Tom Mix is such a western fixture that he is one of the stars of silent film (primarily) that is known to people who have no clue that he was an actor in such early films. In other words, he's basically a legend. Born Thomas Hezikiah Mix (which he later changed to Thomas Edwin Mix) on this day in Mix Run, Pennsylvania [I've never looked this up, but I have always wondered whether his family surname was adopted from the area that he was born in--and if so, what was it before?]. His years active in the film industry ran from 1909 thru 1935--very, very early stuff for fans of westerns to bandy about his name decades later right next to the likes of Gene Autry, Ronald Reagan and The Duke himself: John Wayne. No doubt, part of the reason for this was a series of comics that he appeared in as a character that were published for around 10 to 12 years or so after his untimely death in 1940. And, these comics were published internationally, so it wasn't just kids born in the United States and Canada who were introduced to Mix without viewing a single one of his films--it was kids in places like Scandinavia and Germany who also came to know the western icon through the power of print. But to move onto his actual film appearances, part of his success undeniably had to come from his ease in early action scenes in westerns which came naturally to him, as he was the son of a stable master who taught him everything horses at a very young age. Mix was first involved in the military before making it into performance during what we now term the Spanish-American War, but was never deployed (and, in fact, was almost court-martialed for being AWOL due to an elopement). After this, he was involved all manner to professions out west--including any that had anything to do with horses. He in fact was a rider in Teddy Roosevelt's inauguration parade in 1905, albeit not in any kind of official capacity. By 1911, he was working at a very large ranch in Oklahoma and married to an Oklahoma native (literally--his wife Olive's ancestors appeared on the Dawes Rolls for the Cherokee Nation of Oklahoma). The ranch had it's own version of a wild west show--by then more of a side show of western types of vaudevillian performance--and Mix was, well, mixed up in this production (sorry, couldn't help myself!). But his first film appearance actually dates from two years prior, when he part of the cast of Selig's The Cowboy Millionaire--filmed in the Chicago area and released in October of 1909. In fact, Mix had appeared in multiple films in 1909 & 1910 (most of them in the later year)--the vast majority of the them were directed by Otis Turner and all of them produced by Selig. It was actually Selig that made him into a star of the western screen and he signed a very lucrative contract with the company. By the time Selig ran into financial trouble in 1917, Mix and his "ten gallon" stetson were stars and Mix was a household name from the matinees. Also a star was the contracted actress Victoria Forde, whom Mix had met on various western shooting locales. She would not only become his fourth wife, but also his contractual partner at Fox Films after they both left the troubled Selig behind in 1917. For them not much in the way of shooting environs changed though, as Fox leased the studio that Selig had built up in Edendale for the express purposes of turning out westerns. Fox went from turning them out to something more like "churning" them out for the matinee audiences that consisted of kids and poorer adults. Hearts and Saddles appears to be the first film that he and Forde made for Fox in 1917, just a few months prior to their marriage. Mix had a hand in directing at least a small portion of the film, which was shot in Arizona (the film was a two-reeler, and it almost lost, with only a little more than 5 minutes remaining). Mix next moved onto A Roman Cowboy (1917), which he not only directed, but also penned; naturally it featured Forde as "The Girl." Mix started 1918 out with the feature Cupid's Roundup which sported a poster with him and his now famous hat, just above his easy to remember name in big bold letters. Suffice to say that he was a big, big money maker for the studio. His salary at Fox topped out at $7500--a comfort that he soon grew used to and led to later contractual disputes at other studios. He did contribute at Fox more than your usual type-cast actor to the making of the films in which he appeared though. The most well known of these was the part of of the Edendale lot that he designed for western shoots that included everything from fake, but realistic looking mountains to a full sized ranching house with no roof for easy interior filming. The whole thing was dubbed "Mixville." Though he did appear in the few roles that were not "cowboy" in nature, nearly all of his roles required some sort of horse riding (at this point it should be mentioned that his horse Tony was very nearly as popular with the public as his was). The highwayman "adventure" Dick Turpin (1925) is a prime example of such a rare non-western role. One of his best known films to the wider public in the more modern era came in the starring role in Fox's 1925 remake of Riders Of The Purple Sage (which was remade 3 more times in the sound era). By 1928 he was signed for what would be a short period of time with FBO Pictures, where he had financial disputes. The last film that he made at Fox was Painted Post (1928). He was with FBO through 1929; his last film with them was the late fully silent ranching adventure The Big Diamond Robbery, which was released in May of 1929. He never appeared in a feature film that sported any sort of sound in the 1920's. It's no coincidence that he doesn't appear again in a film until 1932; it wasn't just the coming of talkies that took a toll on his career, but also the depression and yet another broken marriage. Mix seemed to have always had a fascination with the circus--something that apparently came up frequently in the late 1920's money negotiations he tangled with. From 1929 through 1931 he appeared Sells-Floto circus, reportedly for a jaw dropping 20 grand a week! And, this would not be his last brush with "running away to the circus;" in 1935 he appeared in another more local circus, which he would go on to actually "run away with" when he bought it. The first sound film in which he appears comes in the very non-western The Cohens and Kellys in Hollywood for Universal, and it was hardly a starring role for sure. Universal did, however, want him for talking westerns; and in 1932 Carl Laemmle annoucned triumphantly Mix's return to the silver screen in Destry Rides Again. The film did well and Universal gave him a contract deal that included perks like script approval. In all, Mix appeared 9 westerns for the studio, but suffered several injuries along the way making him reluctant to renew any contract (I am also not sure how well he really like working in talking motion pictures to begin with). He appeared in just two more productions after leaving Universal in 1933; one of the them is the highly acclaimed 15 part serial The Miracle Rider (1935). His last film appearance came in 1940 a sort of "who's who" rodeo event that used to be an annual occurrence in Palm Springs; Rodeo Dough is only 10 minutes in length, but packs in several famous cowboys of the silver screen and couple of famous horses, including Tony, to boot (yeah...pun intended). In writing about Mix the cowboy legend of the silver screen--it leaves little room to take on his roles as both a writer and director. In both he was surprisingly prolific. He was a director of more than 100 films, most of them early shorts at Selig and Fox; and a writer of some 85 produced scripts. Almost all of these were, of course, westerns. One of the other reasons for Mix's popularity well beyond his films came by way of radio. It's not he was a radio actor himself; rather a show bearing his name that ran from the 1930's through the early 1950's. Mix died suddenly and tragically in a horrible road accident driving from Tucson, Arizona that broke his neck on the 12th of October; he was 60 years old. He was buried at Forest Lawn in Glendale four days later.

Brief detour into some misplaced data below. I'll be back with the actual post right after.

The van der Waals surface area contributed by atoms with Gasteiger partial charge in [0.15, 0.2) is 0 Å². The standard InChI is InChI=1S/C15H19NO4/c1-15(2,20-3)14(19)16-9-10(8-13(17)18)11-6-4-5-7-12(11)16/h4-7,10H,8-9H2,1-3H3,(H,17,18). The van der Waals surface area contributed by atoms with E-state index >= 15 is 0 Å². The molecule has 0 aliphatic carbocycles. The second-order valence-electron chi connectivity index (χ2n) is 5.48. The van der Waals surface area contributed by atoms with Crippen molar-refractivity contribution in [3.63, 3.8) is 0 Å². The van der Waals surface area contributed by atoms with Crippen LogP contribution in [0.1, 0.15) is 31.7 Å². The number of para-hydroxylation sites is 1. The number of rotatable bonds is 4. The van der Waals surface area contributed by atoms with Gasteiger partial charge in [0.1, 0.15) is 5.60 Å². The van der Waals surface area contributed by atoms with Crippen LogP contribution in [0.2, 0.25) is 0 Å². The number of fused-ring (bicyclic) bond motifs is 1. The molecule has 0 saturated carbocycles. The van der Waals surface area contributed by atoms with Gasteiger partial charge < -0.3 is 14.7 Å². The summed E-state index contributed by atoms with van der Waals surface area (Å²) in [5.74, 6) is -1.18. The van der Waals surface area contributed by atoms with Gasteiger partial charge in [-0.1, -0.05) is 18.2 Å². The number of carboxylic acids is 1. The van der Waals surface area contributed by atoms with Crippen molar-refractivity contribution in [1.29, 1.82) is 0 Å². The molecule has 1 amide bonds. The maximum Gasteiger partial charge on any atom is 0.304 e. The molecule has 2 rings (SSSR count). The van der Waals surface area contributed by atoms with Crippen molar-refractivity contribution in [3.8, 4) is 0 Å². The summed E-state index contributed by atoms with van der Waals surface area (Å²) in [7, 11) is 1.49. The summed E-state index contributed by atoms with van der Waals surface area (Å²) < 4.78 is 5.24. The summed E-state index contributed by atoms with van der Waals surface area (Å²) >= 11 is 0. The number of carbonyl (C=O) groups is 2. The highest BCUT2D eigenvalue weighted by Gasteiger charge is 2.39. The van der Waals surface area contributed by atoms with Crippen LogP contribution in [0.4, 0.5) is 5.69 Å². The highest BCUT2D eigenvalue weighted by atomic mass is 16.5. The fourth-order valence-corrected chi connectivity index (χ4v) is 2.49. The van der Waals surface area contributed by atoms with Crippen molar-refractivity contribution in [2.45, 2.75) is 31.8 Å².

|Photo: Find A Grave|